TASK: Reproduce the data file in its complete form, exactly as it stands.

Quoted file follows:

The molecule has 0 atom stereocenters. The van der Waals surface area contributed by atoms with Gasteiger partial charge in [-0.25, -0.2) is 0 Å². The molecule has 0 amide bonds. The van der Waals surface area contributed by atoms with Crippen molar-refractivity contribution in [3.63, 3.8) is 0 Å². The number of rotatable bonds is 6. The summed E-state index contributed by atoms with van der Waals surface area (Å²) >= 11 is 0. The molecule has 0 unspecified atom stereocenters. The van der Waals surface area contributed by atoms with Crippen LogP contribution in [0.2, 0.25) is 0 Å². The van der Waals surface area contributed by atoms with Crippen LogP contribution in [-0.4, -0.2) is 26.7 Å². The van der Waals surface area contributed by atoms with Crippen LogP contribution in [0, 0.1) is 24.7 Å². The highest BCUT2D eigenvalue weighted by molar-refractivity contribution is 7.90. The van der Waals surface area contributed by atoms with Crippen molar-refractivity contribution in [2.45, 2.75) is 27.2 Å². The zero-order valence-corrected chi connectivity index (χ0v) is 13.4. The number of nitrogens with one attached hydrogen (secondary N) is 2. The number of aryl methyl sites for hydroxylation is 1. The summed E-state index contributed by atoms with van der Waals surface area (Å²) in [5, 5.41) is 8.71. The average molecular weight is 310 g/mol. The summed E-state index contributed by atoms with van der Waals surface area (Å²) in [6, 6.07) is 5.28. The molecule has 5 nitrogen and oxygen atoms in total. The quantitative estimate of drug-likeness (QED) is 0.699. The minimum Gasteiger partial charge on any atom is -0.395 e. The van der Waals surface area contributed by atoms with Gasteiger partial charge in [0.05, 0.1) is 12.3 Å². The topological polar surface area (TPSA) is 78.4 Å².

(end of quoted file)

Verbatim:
The molecule has 0 atom stereocenters. The van der Waals surface area contributed by atoms with Gasteiger partial charge in [-0.25, -0.2) is 0 Å². The molecule has 0 amide bonds. The van der Waals surface area contributed by atoms with Crippen molar-refractivity contribution in [3.63, 3.8) is 0 Å². The number of rotatable bonds is 6. The summed E-state index contributed by atoms with van der Waals surface area (Å²) >= 11 is 0. The molecule has 0 unspecified atom stereocenters. The van der Waals surface area contributed by atoms with Crippen LogP contribution in [0.2, 0.25) is 0 Å². The van der Waals surface area contributed by atoms with Crippen LogP contribution in [-0.4, -0.2) is 26.7 Å². The van der Waals surface area contributed by atoms with Crippen LogP contribution in [0, 0.1) is 24.7 Å². The highest BCUT2D eigenvalue weighted by molar-refractivity contribution is 7.90. The van der Waals surface area contributed by atoms with Crippen molar-refractivity contribution in [2.45, 2.75) is 27.2 Å². The zero-order valence-corrected chi connectivity index (χ0v) is 13.4. The number of nitrogens with one attached hydrogen (secondary N) is 2. The number of aryl methyl sites for hydroxylation is 1. The summed E-state index contributed by atoms with van der Waals surface area (Å²) in [5, 5.41) is 8.71. The average molecular weight is 310 g/mol. The summed E-state index contributed by atoms with van der Waals surface area (Å²) in [6, 6.07) is 5.28. The molecule has 5 nitrogen and oxygen atoms in total. The quantitative estimate of drug-likeness (QED) is 0.699. The minimum Gasteiger partial charge on any atom is -0.395 e. The van der Waals surface area contributed by atoms with Gasteiger partial charge in [0.05, 0.1) is 12.3 Å². The topological polar surface area (TPSA) is 78.4 Å².